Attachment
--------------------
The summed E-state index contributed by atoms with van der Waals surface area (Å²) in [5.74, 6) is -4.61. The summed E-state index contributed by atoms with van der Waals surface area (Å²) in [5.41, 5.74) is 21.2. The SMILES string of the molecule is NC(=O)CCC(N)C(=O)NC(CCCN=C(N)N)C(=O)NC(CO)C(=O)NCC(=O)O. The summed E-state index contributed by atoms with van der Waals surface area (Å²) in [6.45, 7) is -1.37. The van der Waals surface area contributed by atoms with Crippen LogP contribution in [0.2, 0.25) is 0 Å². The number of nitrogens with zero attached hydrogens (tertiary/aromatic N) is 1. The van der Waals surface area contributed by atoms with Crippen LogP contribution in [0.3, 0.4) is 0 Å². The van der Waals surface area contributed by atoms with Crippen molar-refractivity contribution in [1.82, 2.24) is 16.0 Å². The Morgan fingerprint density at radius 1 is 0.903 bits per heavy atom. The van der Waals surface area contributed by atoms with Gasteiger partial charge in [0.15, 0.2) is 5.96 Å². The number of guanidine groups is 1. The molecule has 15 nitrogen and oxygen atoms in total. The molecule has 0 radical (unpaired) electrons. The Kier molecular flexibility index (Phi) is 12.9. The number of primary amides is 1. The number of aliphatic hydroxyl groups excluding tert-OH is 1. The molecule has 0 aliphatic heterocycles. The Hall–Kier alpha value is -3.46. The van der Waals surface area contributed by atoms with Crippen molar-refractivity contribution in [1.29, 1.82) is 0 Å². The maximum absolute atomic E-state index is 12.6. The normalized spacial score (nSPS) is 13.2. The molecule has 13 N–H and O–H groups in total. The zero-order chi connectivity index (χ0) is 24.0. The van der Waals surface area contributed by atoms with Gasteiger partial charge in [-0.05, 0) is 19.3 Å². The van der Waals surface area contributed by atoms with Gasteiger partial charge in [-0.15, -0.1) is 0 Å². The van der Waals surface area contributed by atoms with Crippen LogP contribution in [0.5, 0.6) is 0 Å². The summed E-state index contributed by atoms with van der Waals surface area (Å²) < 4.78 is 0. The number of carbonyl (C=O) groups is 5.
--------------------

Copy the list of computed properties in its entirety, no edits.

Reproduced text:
The summed E-state index contributed by atoms with van der Waals surface area (Å²) in [5.74, 6) is -4.61. The summed E-state index contributed by atoms with van der Waals surface area (Å²) in [5.41, 5.74) is 21.2. The SMILES string of the molecule is NC(=O)CCC(N)C(=O)NC(CCCN=C(N)N)C(=O)NC(CO)C(=O)NCC(=O)O. The summed E-state index contributed by atoms with van der Waals surface area (Å²) in [6.45, 7) is -1.37. The van der Waals surface area contributed by atoms with Crippen LogP contribution in [0.2, 0.25) is 0 Å². The number of nitrogens with zero attached hydrogens (tertiary/aromatic N) is 1. The van der Waals surface area contributed by atoms with Crippen LogP contribution in [0.3, 0.4) is 0 Å². The van der Waals surface area contributed by atoms with Crippen molar-refractivity contribution in [1.82, 2.24) is 16.0 Å². The Morgan fingerprint density at radius 1 is 0.903 bits per heavy atom. The van der Waals surface area contributed by atoms with Gasteiger partial charge in [0.15, 0.2) is 5.96 Å². The number of guanidine groups is 1. The molecule has 15 nitrogen and oxygen atoms in total. The molecule has 0 radical (unpaired) electrons. The Kier molecular flexibility index (Phi) is 12.9. The number of primary amides is 1. The number of aliphatic hydroxyl groups excluding tert-OH is 1. The molecule has 0 aliphatic heterocycles. The Hall–Kier alpha value is -3.46. The van der Waals surface area contributed by atoms with Crippen molar-refractivity contribution in [1.29, 1.82) is 0 Å². The maximum absolute atomic E-state index is 12.6. The normalized spacial score (nSPS) is 13.2. The molecule has 13 N–H and O–H groups in total. The zero-order chi connectivity index (χ0) is 24.0. The van der Waals surface area contributed by atoms with Gasteiger partial charge in [-0.05, 0) is 19.3 Å². The van der Waals surface area contributed by atoms with Gasteiger partial charge in [-0.15, -0.1) is 0 Å². The van der Waals surface area contributed by atoms with Crippen LogP contribution in [0.5, 0.6) is 0 Å². The summed E-state index contributed by atoms with van der Waals surface area (Å²) < 4.78 is 0. The number of carbonyl (C=O) groups is 5.